Agriculture is not only one of the biggest contributors to climate change, it is also a key part of the solution. Farmers around the world are diving into climate-smart farming – exploring high-tech approaches that allow them to cash in on the opportunities that freshly-launched carbon markets and ecosystem service payments present. But, it may be a simple technology believed to have originated more than 2000 years ago in the Amazon that presents one of the most useful climate solutions of the modern era.
Biochar is a form of charcoal that is produced from a process of super-heating biomass from crops, and research shows it has the ability to improve soil quality, reduce water runoff, sequester carbon for thousands of years, and halt emissions of potent greenhouse gases from soils, such as nitrous oxide and methane. Despite all these benefits, the potential of this simple technology has not yet been unleashed. Often stigmatized as a low-tech solution for poor farmers, much of the research on biochar has been locked up in the halls of academia or has been limited to the preview of development or agricultural extension agencies. This is all changing as a new flock of entrepreneurs and investors – including big names like Microsoft, Shopify, and Stripe – are betting big on its application for carbon removal.
What if every farm around the world – including the majority of farms which are smallholder operations – could tap into the power of biochar? And, what if empowering women is the exact way to make sure this happens? Meet Húmica.
The Biochar Revival 💨
The biochar industry has an estimated carbon sequestration potential of up to two gigatons (Gt) of carbon annually, which is double the annual CO2 emissions of Germany (see source). But, all biochar isn’t the same. To be most effective, it needs to be tailored to the specific needs and types of soils it is being used on.
Húmica has created an integrated, systemic approach to unlock the carbon sequestration potential of biochar on small farms around the world, starting in their home country of Mexico. As the first step, Húmica applies soil assessment tools to understand the current physical, biological, and chemical properties of a farm’s soils. Diagnosing soil health is an important step before recommending any type of regenerative agriculture practice. In partnership with the National University of Mexico, Húmica brings affordable soil health testing to isolated rural areas in Mexico, while also considering the concerns of productivity and profitability of their crops.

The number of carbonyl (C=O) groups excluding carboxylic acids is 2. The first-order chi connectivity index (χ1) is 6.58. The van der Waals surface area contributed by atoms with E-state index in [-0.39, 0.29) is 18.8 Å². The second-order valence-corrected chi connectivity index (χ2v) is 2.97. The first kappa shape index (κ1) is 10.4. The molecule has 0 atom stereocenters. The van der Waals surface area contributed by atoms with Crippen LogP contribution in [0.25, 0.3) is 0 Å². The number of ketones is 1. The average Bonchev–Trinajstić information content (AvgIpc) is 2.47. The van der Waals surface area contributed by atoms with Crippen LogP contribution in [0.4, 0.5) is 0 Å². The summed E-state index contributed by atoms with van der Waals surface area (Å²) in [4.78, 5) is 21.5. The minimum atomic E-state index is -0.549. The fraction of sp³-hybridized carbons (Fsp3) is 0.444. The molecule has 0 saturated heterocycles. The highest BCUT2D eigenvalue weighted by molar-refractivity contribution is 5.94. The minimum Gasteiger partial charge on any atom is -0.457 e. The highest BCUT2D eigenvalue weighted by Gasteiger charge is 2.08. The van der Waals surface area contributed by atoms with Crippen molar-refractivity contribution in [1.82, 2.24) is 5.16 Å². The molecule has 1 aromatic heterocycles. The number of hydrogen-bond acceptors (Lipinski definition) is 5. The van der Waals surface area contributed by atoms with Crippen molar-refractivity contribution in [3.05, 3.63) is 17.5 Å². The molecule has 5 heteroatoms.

“The only way a farmer can know what nutrients may be deficient in the soil is by testing. Not testing means just guessing at the condition of the soil, which could lead to not treating the soil with needed nutrients it may need”, says Ramón Bacre.
After the diagnosis, Húmica then works closely with farmers to establish a personalised plan to sequester carbon and restore the soil health on the farm. They recommend affordable and easy-to-implement regenerative practices, including tailor-made biochar recipes. These recipes fine tune the properties of biochar to further enhance its effectiveness in specific soil types and applications by adjusting things like temperature, composting systems, and feedstocks used in its production.
Húmica is currently building an AI-powered recommendation engine to provide farmers with turnkey biochar-based recipes that are fit for purpose for all kinds of soil types, environments, and crops. This platform will not only provide farmers across Mexico, and eventually the world, with the information they need on what is the best biochar to use on their farms, but it will also collect data and information on the impacts that the tailored biochar recipes have on aspects such as improving crop yields and enhancing the flavours and nutritional profiles of the crops grown. The goal of Húmica’s recommendation engine is not only to support farmers to become more profitable by adopting regenerative agricultural practices, but also to help accelerate much needed research and innovation around biochar technology as a food and climate solution.